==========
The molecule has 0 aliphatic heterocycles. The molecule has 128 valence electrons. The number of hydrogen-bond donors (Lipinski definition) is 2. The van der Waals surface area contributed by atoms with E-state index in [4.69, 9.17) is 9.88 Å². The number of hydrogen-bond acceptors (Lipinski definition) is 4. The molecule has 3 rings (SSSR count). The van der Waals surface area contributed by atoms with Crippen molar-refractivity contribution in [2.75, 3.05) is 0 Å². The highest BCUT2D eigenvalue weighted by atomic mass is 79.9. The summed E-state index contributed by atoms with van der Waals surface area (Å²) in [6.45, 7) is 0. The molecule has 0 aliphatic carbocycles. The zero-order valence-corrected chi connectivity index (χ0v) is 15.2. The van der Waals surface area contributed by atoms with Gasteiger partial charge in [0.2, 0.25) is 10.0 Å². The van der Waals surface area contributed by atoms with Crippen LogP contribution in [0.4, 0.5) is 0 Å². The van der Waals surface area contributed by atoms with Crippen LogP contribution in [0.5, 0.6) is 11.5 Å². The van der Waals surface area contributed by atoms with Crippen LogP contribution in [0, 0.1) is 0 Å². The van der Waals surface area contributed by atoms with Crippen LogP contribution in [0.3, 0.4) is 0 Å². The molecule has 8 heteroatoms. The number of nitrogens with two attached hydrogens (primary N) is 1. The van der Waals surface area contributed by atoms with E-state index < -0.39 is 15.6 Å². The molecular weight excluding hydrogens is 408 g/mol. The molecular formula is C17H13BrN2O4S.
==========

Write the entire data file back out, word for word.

The molecule has 0 aliphatic heterocycles. The molecule has 128 valence electrons. The number of hydrogen-bond donors (Lipinski definition) is 2. The van der Waals surface area contributed by atoms with E-state index in [4.69, 9.17) is 9.88 Å². The number of hydrogen-bond acceptors (Lipinski definition) is 4. The molecule has 3 rings (SSSR count). The van der Waals surface area contributed by atoms with Crippen molar-refractivity contribution in [2.75, 3.05) is 0 Å². The highest BCUT2D eigenvalue weighted by atomic mass is 79.9. The summed E-state index contributed by atoms with van der Waals surface area (Å²) in [6.45, 7) is 0. The molecule has 0 aliphatic carbocycles. The zero-order valence-corrected chi connectivity index (χ0v) is 15.2. The van der Waals surface area contributed by atoms with Gasteiger partial charge in [0.2, 0.25) is 10.0 Å². The van der Waals surface area contributed by atoms with Crippen LogP contribution in [0.4, 0.5) is 0 Å². The van der Waals surface area contributed by atoms with Crippen LogP contribution in [0.5, 0.6) is 11.5 Å². The van der Waals surface area contributed by atoms with Crippen LogP contribution in [0, 0.1) is 0 Å². The van der Waals surface area contributed by atoms with Crippen LogP contribution in [0.3, 0.4) is 0 Å². The molecule has 8 heteroatoms. The number of nitrogens with two attached hydrogens (primary N) is 1. The van der Waals surface area contributed by atoms with E-state index < -0.39 is 15.6 Å². The molecular weight excluding hydrogens is 408 g/mol. The molecular formula is C17H13BrN2O4S.